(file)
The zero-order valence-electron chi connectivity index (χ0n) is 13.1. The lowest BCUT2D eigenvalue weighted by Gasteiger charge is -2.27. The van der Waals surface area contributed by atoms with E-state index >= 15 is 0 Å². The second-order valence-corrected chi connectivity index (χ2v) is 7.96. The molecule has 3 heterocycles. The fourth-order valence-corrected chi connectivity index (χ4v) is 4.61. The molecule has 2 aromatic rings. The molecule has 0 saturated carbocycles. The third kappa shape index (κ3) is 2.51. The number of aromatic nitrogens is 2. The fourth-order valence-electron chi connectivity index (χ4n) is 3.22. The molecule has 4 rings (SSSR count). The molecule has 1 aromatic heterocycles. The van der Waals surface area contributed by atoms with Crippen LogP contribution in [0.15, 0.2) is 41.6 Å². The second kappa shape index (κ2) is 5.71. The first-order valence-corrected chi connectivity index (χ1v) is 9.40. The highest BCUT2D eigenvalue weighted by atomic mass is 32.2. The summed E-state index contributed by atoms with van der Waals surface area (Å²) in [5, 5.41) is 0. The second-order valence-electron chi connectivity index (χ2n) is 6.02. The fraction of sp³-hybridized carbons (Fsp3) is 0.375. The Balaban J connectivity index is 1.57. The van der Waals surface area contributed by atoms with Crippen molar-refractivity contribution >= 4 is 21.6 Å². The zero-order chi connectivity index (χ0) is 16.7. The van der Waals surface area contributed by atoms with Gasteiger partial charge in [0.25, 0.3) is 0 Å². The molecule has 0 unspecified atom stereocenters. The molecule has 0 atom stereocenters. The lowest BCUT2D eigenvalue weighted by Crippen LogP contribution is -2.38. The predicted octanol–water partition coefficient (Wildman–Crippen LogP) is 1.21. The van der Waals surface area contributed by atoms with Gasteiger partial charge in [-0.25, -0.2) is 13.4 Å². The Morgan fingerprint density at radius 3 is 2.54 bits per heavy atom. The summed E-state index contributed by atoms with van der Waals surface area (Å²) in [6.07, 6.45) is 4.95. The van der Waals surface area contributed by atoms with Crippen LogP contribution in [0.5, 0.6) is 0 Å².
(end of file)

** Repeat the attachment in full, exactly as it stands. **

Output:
The zero-order valence-electron chi connectivity index (χ0n) is 13.1. The lowest BCUT2D eigenvalue weighted by Gasteiger charge is -2.27. The van der Waals surface area contributed by atoms with E-state index >= 15 is 0 Å². The second-order valence-corrected chi connectivity index (χ2v) is 7.96. The molecule has 3 heterocycles. The fourth-order valence-corrected chi connectivity index (χ4v) is 4.61. The molecule has 2 aromatic rings. The molecule has 0 saturated carbocycles. The third kappa shape index (κ3) is 2.51. The number of aromatic nitrogens is 2. The fourth-order valence-electron chi connectivity index (χ4n) is 3.22. The molecule has 4 rings (SSSR count). The molecule has 1 aromatic heterocycles. The van der Waals surface area contributed by atoms with Crippen LogP contribution in [0.15, 0.2) is 41.6 Å². The second kappa shape index (κ2) is 5.71. The first-order valence-corrected chi connectivity index (χ1v) is 9.40. The highest BCUT2D eigenvalue weighted by atomic mass is 32.2. The summed E-state index contributed by atoms with van der Waals surface area (Å²) in [5, 5.41) is 0. The second-order valence-electron chi connectivity index (χ2n) is 6.02. The fraction of sp³-hybridized carbons (Fsp3) is 0.375. The Balaban J connectivity index is 1.57. The van der Waals surface area contributed by atoms with Crippen molar-refractivity contribution >= 4 is 21.6 Å². The zero-order chi connectivity index (χ0) is 16.7. The van der Waals surface area contributed by atoms with Gasteiger partial charge in [0.25, 0.3) is 0 Å². The molecule has 0 unspecified atom stereocenters. The molecule has 0 atom stereocenters. The lowest BCUT2D eigenvalue weighted by Crippen LogP contribution is -2.38. The predicted octanol–water partition coefficient (Wildman–Crippen LogP) is 1.21. The van der Waals surface area contributed by atoms with Gasteiger partial charge in [-0.25, -0.2) is 13.4 Å². The Morgan fingerprint density at radius 3 is 2.54 bits per heavy atom. The summed E-state index contributed by atoms with van der Waals surface area (Å²) in [6.07, 6.45) is 4.95. The van der Waals surface area contributed by atoms with Crippen LogP contribution in [0.5, 0.6) is 0 Å².